Google is working on a 7-inch tablet capable of capturing 3D images in high definition.
According to the Wall Street Journal, the new mobile device is based on technology developed within Project Tango.
Project Tango is part of Google's Advanced Technology and Projects (ATAP) group. The project has been developing technology surrounding 3D imagery. Specifically, Project Tango is an Android platform for mobile devices designed to track 3D motion and objects, creating a map in real-time of the environment.
The publication says that 4,000 prototypes of the tablet could be released ahead of Google's I/O developer conference in June. Unnamed sources said the tablets will feature two back cameras, infrared sensors capable of registering depth of field and advanced software that will capture detailed, precise three-dimensional images of objects of space around the user.
A prototype smartphone containing Project Tango 3D technology was released in February. The 5-inch smartphone was fitted out with a 4MP camera, two computer vision processors, integrated depth sensing and a motion-tracking camera. The camera enabled the phone to detect and record over a quarter of a million 3D measurements every second, updating orientation in real-time and creating a map which replicated the user's environment.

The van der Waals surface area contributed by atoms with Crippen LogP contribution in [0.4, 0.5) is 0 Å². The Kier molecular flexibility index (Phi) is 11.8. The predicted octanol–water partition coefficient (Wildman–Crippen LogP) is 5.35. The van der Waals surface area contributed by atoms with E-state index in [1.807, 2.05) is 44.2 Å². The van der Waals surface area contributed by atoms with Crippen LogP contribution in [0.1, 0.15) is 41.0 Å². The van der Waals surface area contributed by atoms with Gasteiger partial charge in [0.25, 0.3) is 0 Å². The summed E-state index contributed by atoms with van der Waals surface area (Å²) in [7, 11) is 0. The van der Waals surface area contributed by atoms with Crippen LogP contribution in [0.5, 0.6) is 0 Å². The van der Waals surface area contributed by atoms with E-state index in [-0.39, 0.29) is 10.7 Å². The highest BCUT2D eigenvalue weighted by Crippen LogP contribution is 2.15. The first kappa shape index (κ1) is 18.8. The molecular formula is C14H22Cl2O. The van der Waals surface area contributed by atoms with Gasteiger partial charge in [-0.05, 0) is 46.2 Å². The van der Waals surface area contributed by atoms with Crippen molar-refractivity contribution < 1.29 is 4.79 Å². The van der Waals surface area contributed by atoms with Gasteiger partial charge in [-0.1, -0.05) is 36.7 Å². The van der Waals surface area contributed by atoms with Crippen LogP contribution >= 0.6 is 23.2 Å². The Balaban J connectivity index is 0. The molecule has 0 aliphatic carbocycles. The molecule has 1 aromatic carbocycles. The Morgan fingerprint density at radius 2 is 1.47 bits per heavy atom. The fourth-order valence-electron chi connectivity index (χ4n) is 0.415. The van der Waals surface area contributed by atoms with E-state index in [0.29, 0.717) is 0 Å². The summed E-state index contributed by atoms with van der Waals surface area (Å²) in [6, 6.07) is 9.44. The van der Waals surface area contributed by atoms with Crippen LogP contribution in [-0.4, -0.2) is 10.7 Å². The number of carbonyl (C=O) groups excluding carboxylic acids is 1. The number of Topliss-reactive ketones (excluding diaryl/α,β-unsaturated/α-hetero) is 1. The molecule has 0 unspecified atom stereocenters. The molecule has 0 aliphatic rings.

As with the smartphone, Google will release a small number of tablets to developers, who can then harness the 3D imagery for use in practical and commercial applications -- in the same manner as Google Glass.
Google Glass is wearable technology that comprises of a visor and small screen. The headset, controlled by gestures and voice control, allows a user to access apps, take photos and record video. Glass is currently within the 'Explorer' phrase and developers are creating applications for use with the gadget, which boosts the Glass ecosystem before the technology is released to the general public.